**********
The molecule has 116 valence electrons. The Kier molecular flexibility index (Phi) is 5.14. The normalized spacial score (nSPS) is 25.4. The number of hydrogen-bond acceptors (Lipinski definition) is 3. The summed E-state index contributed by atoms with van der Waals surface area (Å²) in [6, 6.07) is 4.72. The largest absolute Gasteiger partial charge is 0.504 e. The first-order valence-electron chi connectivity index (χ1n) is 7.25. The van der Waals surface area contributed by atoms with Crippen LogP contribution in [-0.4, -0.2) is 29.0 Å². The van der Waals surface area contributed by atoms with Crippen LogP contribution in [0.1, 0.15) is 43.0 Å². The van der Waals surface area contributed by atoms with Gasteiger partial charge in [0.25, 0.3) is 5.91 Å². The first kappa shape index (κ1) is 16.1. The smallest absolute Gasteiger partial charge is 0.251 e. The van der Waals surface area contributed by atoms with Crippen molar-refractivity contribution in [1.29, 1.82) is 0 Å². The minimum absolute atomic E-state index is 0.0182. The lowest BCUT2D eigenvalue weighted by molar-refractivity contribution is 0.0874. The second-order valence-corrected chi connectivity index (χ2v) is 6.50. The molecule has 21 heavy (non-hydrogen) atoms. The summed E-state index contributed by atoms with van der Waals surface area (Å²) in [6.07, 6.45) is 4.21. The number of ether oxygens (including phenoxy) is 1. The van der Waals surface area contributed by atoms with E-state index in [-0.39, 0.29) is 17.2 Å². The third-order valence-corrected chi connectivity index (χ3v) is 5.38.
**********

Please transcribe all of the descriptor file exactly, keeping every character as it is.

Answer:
The molecule has 116 valence electrons. The Kier molecular flexibility index (Phi) is 5.14. The normalized spacial score (nSPS) is 25.4. The number of hydrogen-bond acceptors (Lipinski definition) is 3. The summed E-state index contributed by atoms with van der Waals surface area (Å²) in [6, 6.07) is 4.72. The largest absolute Gasteiger partial charge is 0.504 e. The first-order valence-electron chi connectivity index (χ1n) is 7.25. The van der Waals surface area contributed by atoms with Crippen LogP contribution in [-0.4, -0.2) is 29.0 Å². The van der Waals surface area contributed by atoms with Crippen LogP contribution in [0.1, 0.15) is 43.0 Å². The van der Waals surface area contributed by atoms with Gasteiger partial charge in [0.25, 0.3) is 5.91 Å². The first kappa shape index (κ1) is 16.1. The smallest absolute Gasteiger partial charge is 0.251 e. The van der Waals surface area contributed by atoms with Crippen molar-refractivity contribution in [1.29, 1.82) is 0 Å². The minimum absolute atomic E-state index is 0.0182. The lowest BCUT2D eigenvalue weighted by molar-refractivity contribution is 0.0874. The second-order valence-corrected chi connectivity index (χ2v) is 6.50. The molecule has 21 heavy (non-hydrogen) atoms. The summed E-state index contributed by atoms with van der Waals surface area (Å²) in [6.07, 6.45) is 4.21. The number of ether oxygens (including phenoxy) is 1. The van der Waals surface area contributed by atoms with E-state index in [-0.39, 0.29) is 17.2 Å². The third-order valence-corrected chi connectivity index (χ3v) is 5.38.